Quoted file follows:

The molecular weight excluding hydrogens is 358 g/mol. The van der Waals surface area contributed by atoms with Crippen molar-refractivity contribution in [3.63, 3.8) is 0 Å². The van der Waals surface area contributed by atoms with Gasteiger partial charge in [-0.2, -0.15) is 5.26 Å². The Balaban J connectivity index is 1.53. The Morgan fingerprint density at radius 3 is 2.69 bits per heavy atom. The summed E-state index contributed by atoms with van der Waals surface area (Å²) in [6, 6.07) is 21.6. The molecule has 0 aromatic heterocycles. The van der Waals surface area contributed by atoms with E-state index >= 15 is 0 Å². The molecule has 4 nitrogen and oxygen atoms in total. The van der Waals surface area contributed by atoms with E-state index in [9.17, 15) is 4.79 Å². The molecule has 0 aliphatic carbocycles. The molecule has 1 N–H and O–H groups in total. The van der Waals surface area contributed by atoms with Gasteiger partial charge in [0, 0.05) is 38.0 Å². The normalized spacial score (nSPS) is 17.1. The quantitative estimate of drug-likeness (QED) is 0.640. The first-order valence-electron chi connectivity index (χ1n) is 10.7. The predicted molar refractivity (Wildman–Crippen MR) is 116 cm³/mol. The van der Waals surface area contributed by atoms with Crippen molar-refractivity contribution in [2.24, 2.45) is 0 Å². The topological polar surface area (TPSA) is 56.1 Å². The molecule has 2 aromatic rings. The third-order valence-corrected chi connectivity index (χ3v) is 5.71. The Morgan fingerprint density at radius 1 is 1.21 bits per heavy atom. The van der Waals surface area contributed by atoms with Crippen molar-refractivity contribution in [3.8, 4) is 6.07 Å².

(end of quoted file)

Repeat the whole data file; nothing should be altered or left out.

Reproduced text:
The molecular weight excluding hydrogens is 358 g/mol. The van der Waals surface area contributed by atoms with Crippen molar-refractivity contribution in [3.63, 3.8) is 0 Å². The van der Waals surface area contributed by atoms with Gasteiger partial charge in [-0.2, -0.15) is 5.26 Å². The Balaban J connectivity index is 1.53. The Morgan fingerprint density at radius 3 is 2.69 bits per heavy atom. The summed E-state index contributed by atoms with van der Waals surface area (Å²) in [6, 6.07) is 21.6. The molecule has 0 aromatic heterocycles. The van der Waals surface area contributed by atoms with E-state index >= 15 is 0 Å². The molecule has 4 nitrogen and oxygen atoms in total. The van der Waals surface area contributed by atoms with E-state index in [9.17, 15) is 4.79 Å². The molecule has 0 aliphatic carbocycles. The molecule has 1 N–H and O–H groups in total. The van der Waals surface area contributed by atoms with Gasteiger partial charge in [0, 0.05) is 38.0 Å². The normalized spacial score (nSPS) is 17.1. The quantitative estimate of drug-likeness (QED) is 0.640. The first-order valence-electron chi connectivity index (χ1n) is 10.7. The predicted molar refractivity (Wildman–Crippen MR) is 116 cm³/mol. The van der Waals surface area contributed by atoms with Crippen molar-refractivity contribution in [2.24, 2.45) is 0 Å². The topological polar surface area (TPSA) is 56.1 Å². The molecule has 2 aromatic rings. The third-order valence-corrected chi connectivity index (χ3v) is 5.71. The Morgan fingerprint density at radius 1 is 1.21 bits per heavy atom. The van der Waals surface area contributed by atoms with Crippen molar-refractivity contribution in [3.8, 4) is 6.07 Å².